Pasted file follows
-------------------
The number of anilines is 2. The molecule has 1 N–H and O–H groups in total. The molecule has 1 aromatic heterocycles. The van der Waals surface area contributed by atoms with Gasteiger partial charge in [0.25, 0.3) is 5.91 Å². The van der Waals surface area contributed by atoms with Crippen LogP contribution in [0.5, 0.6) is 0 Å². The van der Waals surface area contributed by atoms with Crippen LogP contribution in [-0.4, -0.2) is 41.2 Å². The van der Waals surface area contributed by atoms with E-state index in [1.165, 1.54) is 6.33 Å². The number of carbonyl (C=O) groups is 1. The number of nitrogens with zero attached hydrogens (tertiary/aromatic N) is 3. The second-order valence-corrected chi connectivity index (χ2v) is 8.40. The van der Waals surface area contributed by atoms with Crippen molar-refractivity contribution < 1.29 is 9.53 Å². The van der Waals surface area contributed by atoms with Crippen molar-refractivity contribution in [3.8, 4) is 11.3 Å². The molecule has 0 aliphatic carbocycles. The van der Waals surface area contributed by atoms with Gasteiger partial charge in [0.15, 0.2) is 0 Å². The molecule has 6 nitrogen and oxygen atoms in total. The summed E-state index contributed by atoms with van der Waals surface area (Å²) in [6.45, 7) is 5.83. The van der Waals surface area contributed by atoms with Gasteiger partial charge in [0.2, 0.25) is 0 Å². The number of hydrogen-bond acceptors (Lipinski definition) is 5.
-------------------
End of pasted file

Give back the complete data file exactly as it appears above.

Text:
The number of anilines is 2. The molecule has 1 N–H and O–H groups in total. The molecule has 1 aromatic heterocycles. The van der Waals surface area contributed by atoms with Gasteiger partial charge in [0.25, 0.3) is 5.91 Å². The van der Waals surface area contributed by atoms with Crippen LogP contribution in [0.5, 0.6) is 0 Å². The van der Waals surface area contributed by atoms with Crippen LogP contribution in [-0.4, -0.2) is 41.2 Å². The van der Waals surface area contributed by atoms with E-state index in [1.165, 1.54) is 6.33 Å². The number of carbonyl (C=O) groups is 1. The number of nitrogens with zero attached hydrogens (tertiary/aromatic N) is 3. The second-order valence-corrected chi connectivity index (χ2v) is 8.40. The van der Waals surface area contributed by atoms with Crippen molar-refractivity contribution < 1.29 is 9.53 Å². The van der Waals surface area contributed by atoms with Crippen molar-refractivity contribution in [3.8, 4) is 11.3 Å². The molecule has 0 aliphatic carbocycles. The van der Waals surface area contributed by atoms with Gasteiger partial charge in [0.15, 0.2) is 0 Å². The molecule has 6 nitrogen and oxygen atoms in total. The summed E-state index contributed by atoms with van der Waals surface area (Å²) in [6.45, 7) is 5.83. The van der Waals surface area contributed by atoms with Gasteiger partial charge in [0.2, 0.25) is 0 Å². The number of hydrogen-bond acceptors (Lipinski definition) is 5.